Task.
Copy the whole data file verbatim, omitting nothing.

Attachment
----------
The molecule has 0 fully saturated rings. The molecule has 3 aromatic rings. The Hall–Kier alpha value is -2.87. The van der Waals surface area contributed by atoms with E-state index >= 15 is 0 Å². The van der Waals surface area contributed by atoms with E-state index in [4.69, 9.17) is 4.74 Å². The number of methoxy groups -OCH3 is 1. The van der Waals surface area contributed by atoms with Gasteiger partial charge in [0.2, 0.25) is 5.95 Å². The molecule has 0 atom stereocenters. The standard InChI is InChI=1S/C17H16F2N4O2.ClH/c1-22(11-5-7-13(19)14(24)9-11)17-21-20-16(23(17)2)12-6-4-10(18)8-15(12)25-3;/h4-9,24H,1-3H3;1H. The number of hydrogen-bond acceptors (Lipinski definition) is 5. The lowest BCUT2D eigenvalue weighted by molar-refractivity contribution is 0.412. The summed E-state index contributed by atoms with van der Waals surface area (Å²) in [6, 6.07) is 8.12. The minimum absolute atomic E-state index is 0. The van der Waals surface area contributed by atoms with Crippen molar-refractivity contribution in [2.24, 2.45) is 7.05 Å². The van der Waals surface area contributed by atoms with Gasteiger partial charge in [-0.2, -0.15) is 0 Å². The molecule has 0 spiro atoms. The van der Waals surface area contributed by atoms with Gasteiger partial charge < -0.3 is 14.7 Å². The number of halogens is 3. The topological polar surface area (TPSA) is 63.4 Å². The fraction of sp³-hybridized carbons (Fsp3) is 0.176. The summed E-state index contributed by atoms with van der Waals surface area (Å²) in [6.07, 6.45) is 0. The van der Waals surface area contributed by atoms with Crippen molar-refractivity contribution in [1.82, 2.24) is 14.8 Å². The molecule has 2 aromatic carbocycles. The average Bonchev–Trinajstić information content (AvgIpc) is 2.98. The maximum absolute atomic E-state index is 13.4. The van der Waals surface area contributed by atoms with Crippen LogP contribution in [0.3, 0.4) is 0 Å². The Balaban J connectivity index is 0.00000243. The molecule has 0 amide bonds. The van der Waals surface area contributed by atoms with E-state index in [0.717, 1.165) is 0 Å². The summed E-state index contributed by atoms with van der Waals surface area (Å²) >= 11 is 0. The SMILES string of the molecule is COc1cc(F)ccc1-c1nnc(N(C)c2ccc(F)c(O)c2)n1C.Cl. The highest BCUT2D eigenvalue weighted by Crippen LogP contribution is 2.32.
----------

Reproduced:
The molecule has 0 fully saturated rings. The molecule has 3 aromatic rings. The Hall–Kier alpha value is -2.87. The van der Waals surface area contributed by atoms with E-state index >= 15 is 0 Å². The van der Waals surface area contributed by atoms with E-state index in [4.69, 9.17) is 4.74 Å². The number of methoxy groups -OCH3 is 1. The van der Waals surface area contributed by atoms with Gasteiger partial charge in [0.2, 0.25) is 5.95 Å². The molecule has 0 atom stereocenters. The standard InChI is InChI=1S/C17H16F2N4O2.ClH/c1-22(11-5-7-13(19)14(24)9-11)17-21-20-16(23(17)2)12-6-4-10(18)8-15(12)25-3;/h4-9,24H,1-3H3;1H. The number of hydrogen-bond acceptors (Lipinski definition) is 5. The lowest BCUT2D eigenvalue weighted by molar-refractivity contribution is 0.412. The summed E-state index contributed by atoms with van der Waals surface area (Å²) in [6, 6.07) is 8.12. The minimum absolute atomic E-state index is 0. The van der Waals surface area contributed by atoms with Crippen molar-refractivity contribution in [2.24, 2.45) is 7.05 Å². The van der Waals surface area contributed by atoms with Gasteiger partial charge in [-0.2, -0.15) is 0 Å². The molecule has 0 spiro atoms. The van der Waals surface area contributed by atoms with Gasteiger partial charge < -0.3 is 14.7 Å². The number of halogens is 3. The topological polar surface area (TPSA) is 63.4 Å². The fraction of sp³-hybridized carbons (Fsp3) is 0.176. The summed E-state index contributed by atoms with van der Waals surface area (Å²) in [6.07, 6.45) is 0. The van der Waals surface area contributed by atoms with Crippen molar-refractivity contribution in [1.82, 2.24) is 14.8 Å². The molecule has 2 aromatic carbocycles. The average Bonchev–Trinajstić information content (AvgIpc) is 2.98. The maximum absolute atomic E-state index is 13.4. The van der Waals surface area contributed by atoms with Crippen LogP contribution in [0.3, 0.4) is 0 Å². The Balaban J connectivity index is 0.00000243. The molecule has 0 amide bonds. The van der Waals surface area contributed by atoms with E-state index in [0.717, 1.165) is 0 Å². The summed E-state index contributed by atoms with van der Waals surface area (Å²) >= 11 is 0. The SMILES string of the molecule is COc1cc(F)ccc1-c1nnc(N(C)c2ccc(F)c(O)c2)n1C.Cl. The highest BCUT2D eigenvalue weighted by Crippen LogP contribution is 2.32.